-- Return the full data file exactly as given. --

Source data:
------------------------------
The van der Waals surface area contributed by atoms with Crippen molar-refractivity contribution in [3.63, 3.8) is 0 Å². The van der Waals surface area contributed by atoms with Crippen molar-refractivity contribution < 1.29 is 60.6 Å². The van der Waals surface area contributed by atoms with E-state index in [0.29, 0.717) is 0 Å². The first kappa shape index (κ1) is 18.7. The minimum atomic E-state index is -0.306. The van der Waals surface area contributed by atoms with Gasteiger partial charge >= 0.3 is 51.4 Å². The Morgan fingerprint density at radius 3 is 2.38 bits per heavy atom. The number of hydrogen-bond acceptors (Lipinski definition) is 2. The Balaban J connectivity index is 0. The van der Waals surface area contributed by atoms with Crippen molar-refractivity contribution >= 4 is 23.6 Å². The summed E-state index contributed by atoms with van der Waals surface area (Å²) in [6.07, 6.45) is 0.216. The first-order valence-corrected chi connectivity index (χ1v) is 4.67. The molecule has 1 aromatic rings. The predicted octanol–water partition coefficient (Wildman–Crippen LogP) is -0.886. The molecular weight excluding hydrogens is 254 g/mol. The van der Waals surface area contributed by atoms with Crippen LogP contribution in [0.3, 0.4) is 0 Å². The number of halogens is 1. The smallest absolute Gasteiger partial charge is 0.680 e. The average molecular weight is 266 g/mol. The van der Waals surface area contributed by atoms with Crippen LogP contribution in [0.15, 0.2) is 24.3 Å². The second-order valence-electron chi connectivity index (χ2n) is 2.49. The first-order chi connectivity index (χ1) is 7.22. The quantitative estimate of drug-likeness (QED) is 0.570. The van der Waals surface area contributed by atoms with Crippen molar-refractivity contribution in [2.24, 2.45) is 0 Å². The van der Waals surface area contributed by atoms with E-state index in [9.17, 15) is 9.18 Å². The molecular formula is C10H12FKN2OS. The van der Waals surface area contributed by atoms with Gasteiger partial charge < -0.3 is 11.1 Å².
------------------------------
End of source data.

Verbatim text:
The van der Waals surface area contributed by atoms with Crippen molar-refractivity contribution in [3.63, 3.8) is 0 Å². The van der Waals surface area contributed by atoms with Crippen molar-refractivity contribution < 1.29 is 60.6 Å². The van der Waals surface area contributed by atoms with E-state index in [0.29, 0.717) is 0 Å². The first kappa shape index (κ1) is 18.7. The minimum atomic E-state index is -0.306. The van der Waals surface area contributed by atoms with Gasteiger partial charge >= 0.3 is 51.4 Å². The Morgan fingerprint density at radius 3 is 2.38 bits per heavy atom. The number of hydrogen-bond acceptors (Lipinski definition) is 2. The Balaban J connectivity index is 0. The van der Waals surface area contributed by atoms with Crippen molar-refractivity contribution >= 4 is 23.6 Å². The summed E-state index contributed by atoms with van der Waals surface area (Å²) in [6.07, 6.45) is 0.216. The first-order valence-corrected chi connectivity index (χ1v) is 4.67. The molecule has 1 aromatic rings. The predicted octanol–water partition coefficient (Wildman–Crippen LogP) is -0.886. The molecular weight excluding hydrogens is 254 g/mol. The van der Waals surface area contributed by atoms with Crippen LogP contribution in [0.3, 0.4) is 0 Å². The number of halogens is 1. The smallest absolute Gasteiger partial charge is 0.680 e. The average molecular weight is 266 g/mol. The van der Waals surface area contributed by atoms with Crippen LogP contribution in [0.15, 0.2) is 24.3 Å². The second-order valence-electron chi connectivity index (χ2n) is 2.49. The first-order chi connectivity index (χ1) is 7.22. The quantitative estimate of drug-likeness (QED) is 0.570. The van der Waals surface area contributed by atoms with Crippen molar-refractivity contribution in [2.24, 2.45) is 0 Å². The van der Waals surface area contributed by atoms with E-state index in [9.17, 15) is 9.18 Å². The molecular formula is C10H12FKN2OS. The van der Waals surface area contributed by atoms with Gasteiger partial charge < -0.3 is 11.1 Å².